I started hiking with a group, a formal group – the kind that ‘advertise’ everyone have a pack with all the essentials: medical bag, layers of clothes, extra socks, shelter material, headlamp, matches, etc. I’m not demeaning these groups; being prepared is smart hiking even if it seems like ‘overkill’. And hiking with a partner or in groups is also wise. But we can’t all prepare for every situation nor can we accomplish what we want if we wait for the best circumstances to arrive.
I got a good hiking foundation and learned a lot from hiking with groups. However, even living in a hiker’s paradise it soon became apparent that, if I wanted to get out more, I’d have to go solo, my schedule just didn’t jive with those of hiking groups – which was usually on weekends. It was a little daunting at the beginning. I feared breaking a leg, getting lost and envisioned other misadventures that I’d heard befall other lone-hikers. But after the first few short, well-traveled trails, I got my nerve on and started to just enjoy the hike.
As it turns out, hiking solo isn’t really all that rare among our species. There are probably a lot more adventurers with the same limitations on their time as myself. Since I started hiking on my own I’ve encountered many other hikers, men and women, young and more mature, with or without a ‘guard dog’, (with or without appropriate gear or adequate water and shoes too!). I learned very quickly that I really enjoyed the solitude; I could hear (besides my own heavy breathing) birds singing, the wind blowing, sometimes something rustling in the woods (squirrels usually but I have seen deer and bears), occasionally some distant truck but more often than not…quiet…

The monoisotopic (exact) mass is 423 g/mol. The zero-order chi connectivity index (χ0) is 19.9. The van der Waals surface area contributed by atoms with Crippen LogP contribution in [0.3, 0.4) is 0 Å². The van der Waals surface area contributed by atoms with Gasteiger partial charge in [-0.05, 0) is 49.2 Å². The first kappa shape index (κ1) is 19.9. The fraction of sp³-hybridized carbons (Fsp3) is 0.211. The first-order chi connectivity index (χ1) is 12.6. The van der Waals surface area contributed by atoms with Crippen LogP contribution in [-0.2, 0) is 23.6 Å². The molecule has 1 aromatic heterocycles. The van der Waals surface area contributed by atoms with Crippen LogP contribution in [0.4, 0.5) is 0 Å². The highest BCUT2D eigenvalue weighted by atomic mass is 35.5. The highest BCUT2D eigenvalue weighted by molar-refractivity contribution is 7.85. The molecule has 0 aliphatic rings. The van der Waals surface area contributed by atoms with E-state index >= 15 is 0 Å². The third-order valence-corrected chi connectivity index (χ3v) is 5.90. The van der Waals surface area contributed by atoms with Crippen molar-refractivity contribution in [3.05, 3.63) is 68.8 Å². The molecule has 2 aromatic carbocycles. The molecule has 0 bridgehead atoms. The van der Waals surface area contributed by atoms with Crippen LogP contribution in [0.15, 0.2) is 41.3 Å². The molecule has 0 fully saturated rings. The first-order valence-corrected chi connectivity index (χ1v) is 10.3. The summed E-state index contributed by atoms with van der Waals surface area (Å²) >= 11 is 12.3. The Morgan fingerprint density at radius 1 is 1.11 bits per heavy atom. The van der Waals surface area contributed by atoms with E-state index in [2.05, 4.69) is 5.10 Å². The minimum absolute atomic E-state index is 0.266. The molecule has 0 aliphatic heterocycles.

~~~~~~ the absence of sound ~~~~~~
In a world of noise pollution ~ which is how I describe almost every aspect of daily life including relaxing in my own back yard ~ getting beyond it is heaven. I almost cringe when I make plans to join a group (and I’ve backed out every time, not necessarily for that reason). I love conversation, not gossipy talk but real discussions. And I like learning about other places, trails, experiences that other hikers have had. But there is something about hiking alone in nature that is so rejuvenating.
I’m a lone wolf. Even when I have been in a group, I spend over 90% of my time listening to the conversations of others so, in effect, from the perspective of other hikers, I’m almost not really there. The other reason for my aversion to group hiking is the responsibility to others; being on time, car-pooling, basically…following the leader. I’m not ‘hiking my own hike’ when I am conforming to the pack.
So, as I think about backpacking the AT, I still have not decided which way to go: NoBo or SoBo? That’s the topic of a future post.